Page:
In India, the latest in a line of questionable policy decisions is a legislation criminalising “conversion of religion for the sake of marriage”, which many in the right wing refers to as “love jihad”. Hours after the new ordinance was promulgated, the Uttar Pradesh police registered its first case against a Muslim man from Bareilly district on Saturday. The accused, Uwaish Ahmad, is still absconding, and police have formed teams to arrest him. Reportedly, some of the right-wing group members have asked the police to add the new ordinance against the accused in old cases, but the police have turned down their demand.
As per reports, efforts were made to project another alleged case of marital dispute reported from Izzatnagar area of Bareilly as a case of “love jihad,” but police declined to file an FIR as the case was brought to them a day before the new legislation was implemented.
Meanwhile, the Assam government is reportedly all set to introduce a new marriage law under which the bride and groom will have to reveal their religion and income in official documents a month before the wedding. Himanta Biswa Sarma, the state minister, claims that the new law will “empower our sisters by bringing transparency”.
He added, “Assam’s law is not against love jihad. It would be inclusive of all religions and would empower our sisters by bringing transparency. One will have to disclose not only their religion but also their income source. Many times, even in same-religion marriage, we have found that the girl later finds that the husband had initiated the marriage using false pretexts.”
Under the proposed marriage law, couples will have to officially declare their family details, education, income source, profession, permanent address, and religion in a prescribed form a month before the wedding. If one fails to do, it will result in legal action, the minister added.
UP government was not the first state to introduce a law to bar “forceful religious conversions.” In 2018, Uttarakhand’s BJP-led administration under CM Trivendra Singh Rawat had brought a law similar to UP government’s Vidhi Virudh Dharmantaran Bill 2020. Similarly, Himachal Pradesh led by CM Jai Ram Thakur also amended the state’s 2007 anti-conversion law in 2019.
Former Supreme Court judge Madan B Lokur has criticised the UP government’s ordinance on love jihad, saying that it puts freedom of choice and dignity “on the backseat.” While addressing a public lecture on Sunday, Lokur said that the new laws against interfaith marriages violated jurisprudence developed by the Supreme Court. He said, “Although ‘love jihad’ has no definition, one chief minister has defined it as ‘jihadis playing with the honour and dignity of our sisters and daughter by hiding their real names and identities’.” Love jihad is a term used by right wing to describe a “covert political movement” where Muslim men allegedly convert Hindu women into Islam after marrying them.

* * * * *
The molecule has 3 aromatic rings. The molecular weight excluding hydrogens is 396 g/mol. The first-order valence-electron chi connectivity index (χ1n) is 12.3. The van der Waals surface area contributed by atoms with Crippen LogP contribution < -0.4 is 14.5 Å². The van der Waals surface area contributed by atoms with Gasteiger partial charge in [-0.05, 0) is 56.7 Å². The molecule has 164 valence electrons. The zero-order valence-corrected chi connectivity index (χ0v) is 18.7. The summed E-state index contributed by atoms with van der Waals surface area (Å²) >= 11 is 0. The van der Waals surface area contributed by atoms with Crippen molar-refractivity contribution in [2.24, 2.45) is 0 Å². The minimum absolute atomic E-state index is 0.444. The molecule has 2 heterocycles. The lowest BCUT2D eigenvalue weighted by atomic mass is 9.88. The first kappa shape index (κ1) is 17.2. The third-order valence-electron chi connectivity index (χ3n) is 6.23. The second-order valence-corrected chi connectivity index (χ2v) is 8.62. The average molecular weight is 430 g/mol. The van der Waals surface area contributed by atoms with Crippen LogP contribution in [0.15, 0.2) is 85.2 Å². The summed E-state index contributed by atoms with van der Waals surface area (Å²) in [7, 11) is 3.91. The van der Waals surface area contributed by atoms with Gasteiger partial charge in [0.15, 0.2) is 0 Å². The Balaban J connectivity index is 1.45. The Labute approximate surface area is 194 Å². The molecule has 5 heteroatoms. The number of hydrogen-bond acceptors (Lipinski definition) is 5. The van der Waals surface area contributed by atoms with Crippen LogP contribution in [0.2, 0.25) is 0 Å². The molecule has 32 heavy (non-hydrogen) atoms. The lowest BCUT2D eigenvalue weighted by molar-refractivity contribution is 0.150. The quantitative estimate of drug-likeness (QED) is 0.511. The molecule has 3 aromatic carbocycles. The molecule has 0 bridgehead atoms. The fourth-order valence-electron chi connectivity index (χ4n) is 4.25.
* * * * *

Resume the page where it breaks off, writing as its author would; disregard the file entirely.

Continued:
He added, “Another chief minister went to the extent of saying that ‘if these jihadis don’t mend their ways, it is the beginning of the journey to their graves.’ Is this possible death sentence already pronounced sanctioned under the Constitution or by the law? It seems to be a resurgence of the trend of mob lynching. What about the freedom of choice? Why not declare a war on child marriage, which by definition is forced marriage?” He also stressed on the Supreme Court’s earlier judgments ruling that states have no jurisdiction over an adult’s absolute right to choose a life partner.
On November 30, the Karnataka High Court made it clear that any adult has the right to marry the person of his/her choice. It is a fundamental right enshrined in the Constitution of India. The Court made this judgment, while disposing of a habeas corpus petition filed by one Wajeed Khan seeking the release of his girlfriend from confinement. The Court said, “It is well settled that a right of any major individual to marry the person of his/her choice is a fundamental right enshrined in the Constitution of India and the said liberty relating to the personal relationships of two individuals cannot be encroached by anybody irrespective of caste or religion.”